Just a quick update- the same train operator sang the exact same songs today at each of the SF downtown stops. I wasn't as annoyed today, maybe because it's Friday and we're all generally in a better mood, or because I had a chance to vent about it today, or perhaps I'm used to the songs now that they just didn't affect me anymore.
She should change around her songs eventually however, if she's going to keep up with the onboard entertainment :)
Have a good weekend, everyone.
There will be an operator schedule change, effective Monday. Maybe she'll be an another train. :)
Nah..she's not that bad. Just interesting that she sings at each station.
how often does BART make schedule changes? are there time blocks that are more coveted? would be interesting to hear a train operator's perspective.
We bid a few times a years, as a station agent, I would perfer we only bid once a year because, I like my station, but as of yet, I do not have enough time under my belt to keep a station for long.
I heard this nonsense this morning. Unprofessional. Juvenile. BART is not a childrens' playground.
There are three scheduled bid times for BART operators. (There can be additional bids). Two bids are systemwide, or general bids, and the 400-odd operators can bid anywhere. Scheduled bids always start on the second Monday. The two system bids are in February and September. In addition a yard, or division bid is held in June. Not all operators report to a yard, some report to an end point - Millbrae, Dublin or Pittsburg - and each end point is paired with the closest yard. The yard bid allows an operator to pick a different shift but still stays at the same yard (but can switch between the yard and its associated end point).
There are over 200 scheduled shifts (where the operators have specific trains), plus there is an extra board - similar to substitute teachers. Plus, there are 42 part time shifts.
Most shifts are 5-8 (8 hours, five days a week), but there are a few 4-10's. Some operators prefer 4-10's. Many shifts work M-F, while some work weekends and get a couple of weekdays off.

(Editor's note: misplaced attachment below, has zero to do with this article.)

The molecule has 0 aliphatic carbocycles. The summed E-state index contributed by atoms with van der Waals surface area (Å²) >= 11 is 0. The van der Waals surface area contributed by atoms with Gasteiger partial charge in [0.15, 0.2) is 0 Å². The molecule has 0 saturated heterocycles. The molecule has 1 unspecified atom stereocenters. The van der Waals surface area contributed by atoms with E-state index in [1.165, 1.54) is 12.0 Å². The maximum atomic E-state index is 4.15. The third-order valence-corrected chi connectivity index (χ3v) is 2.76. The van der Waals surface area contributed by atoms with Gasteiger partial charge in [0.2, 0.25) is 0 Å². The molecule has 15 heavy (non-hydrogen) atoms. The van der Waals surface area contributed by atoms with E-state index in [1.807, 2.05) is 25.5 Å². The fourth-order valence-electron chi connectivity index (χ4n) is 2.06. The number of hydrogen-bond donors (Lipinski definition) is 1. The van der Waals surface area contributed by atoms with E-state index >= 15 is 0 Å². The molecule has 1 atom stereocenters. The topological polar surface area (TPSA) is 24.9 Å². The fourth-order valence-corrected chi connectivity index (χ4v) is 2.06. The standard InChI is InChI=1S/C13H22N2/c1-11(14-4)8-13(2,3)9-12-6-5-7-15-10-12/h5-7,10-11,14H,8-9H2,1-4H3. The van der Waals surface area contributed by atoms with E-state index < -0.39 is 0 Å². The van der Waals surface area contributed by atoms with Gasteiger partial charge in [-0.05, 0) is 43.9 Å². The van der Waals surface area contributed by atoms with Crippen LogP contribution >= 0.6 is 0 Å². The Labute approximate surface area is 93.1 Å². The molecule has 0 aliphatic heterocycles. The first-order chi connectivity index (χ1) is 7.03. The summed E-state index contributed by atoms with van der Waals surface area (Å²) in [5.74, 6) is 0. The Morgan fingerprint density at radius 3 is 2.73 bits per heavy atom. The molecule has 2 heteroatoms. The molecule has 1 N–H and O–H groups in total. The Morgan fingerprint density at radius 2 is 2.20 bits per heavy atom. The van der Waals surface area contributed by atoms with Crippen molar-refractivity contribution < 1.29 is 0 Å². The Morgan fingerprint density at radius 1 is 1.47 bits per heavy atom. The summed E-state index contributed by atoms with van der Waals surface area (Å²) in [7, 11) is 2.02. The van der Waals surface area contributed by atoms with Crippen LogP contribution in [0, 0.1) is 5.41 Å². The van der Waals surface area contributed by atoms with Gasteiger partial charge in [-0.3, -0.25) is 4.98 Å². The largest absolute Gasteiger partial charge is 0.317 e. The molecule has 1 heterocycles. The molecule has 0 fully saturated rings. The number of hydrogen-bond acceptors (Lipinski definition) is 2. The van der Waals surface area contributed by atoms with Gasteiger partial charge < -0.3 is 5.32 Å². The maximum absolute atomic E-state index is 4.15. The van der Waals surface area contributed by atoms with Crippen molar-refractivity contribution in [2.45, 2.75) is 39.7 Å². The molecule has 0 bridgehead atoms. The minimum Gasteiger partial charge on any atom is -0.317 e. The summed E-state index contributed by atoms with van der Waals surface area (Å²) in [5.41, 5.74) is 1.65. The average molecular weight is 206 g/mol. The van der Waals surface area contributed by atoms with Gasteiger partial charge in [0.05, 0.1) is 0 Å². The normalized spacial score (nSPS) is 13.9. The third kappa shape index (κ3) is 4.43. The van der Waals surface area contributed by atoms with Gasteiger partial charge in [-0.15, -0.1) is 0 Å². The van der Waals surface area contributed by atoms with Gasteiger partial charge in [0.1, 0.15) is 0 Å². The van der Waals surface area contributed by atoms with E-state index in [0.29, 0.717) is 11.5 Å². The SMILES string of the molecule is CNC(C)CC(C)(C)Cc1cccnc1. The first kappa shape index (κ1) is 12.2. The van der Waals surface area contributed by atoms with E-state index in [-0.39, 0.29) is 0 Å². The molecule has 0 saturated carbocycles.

Different times of the day pay a small shift differential, and some shifts allow the operator to ride the train to work. Late night shifts avoid the busy commute, and the half dozen graveyard shifts are favored by some.
Most operators pick a report location that's close to home (Concord and Pittsburg close up first). Then they often pick the time of day, usually driven by their lifestyle - school kids, hobbies, spouse's work schedule.
Some shifts lend themselves to more overtime, some have mostly yard work (assembling trains in the yards, instead of driving mainline). And some like the flexibility of the extra board.
In general, after a couple year's seniority, an operator can bid either report location, shift hours, or days off. After 5, you can get two out of three (and maybe Pittsburg?). And after 7 years, you can pretty much get what you want, which is often different than what everyone else wants.
And, if you don't like it, wait 3 to 5 months, and pick something different.
thanks for the detailed info! as an outsider, it's interesting to understand how the organizatoin works.
you heard it too? i can't believe someone else FINALLY heard what i heard.
This is a shout out to the TO in the morning who announces his stations in a deep voice, verrrrrry sloowly and sort of dramatically. I catch him at 12th St. around 7:30AM. He always makes me smile.
Yo, dude, I dig.
See, that's the type of humor I like...subtle yet easily appreciated. Hopefully I'll get to hear this slow, deep talker one day. I can't quite imagine what it sounds like right now.
Is this the "hi ho hi ho it's off to embarcadero"? Silly and kind of sweet. I looked up from the paper and caught a few people smiling.
Yes, I think I saw some people smiling, too. It was the kind of smile that says, "Is this person for real?" or "What kind of a person is operating this train?"
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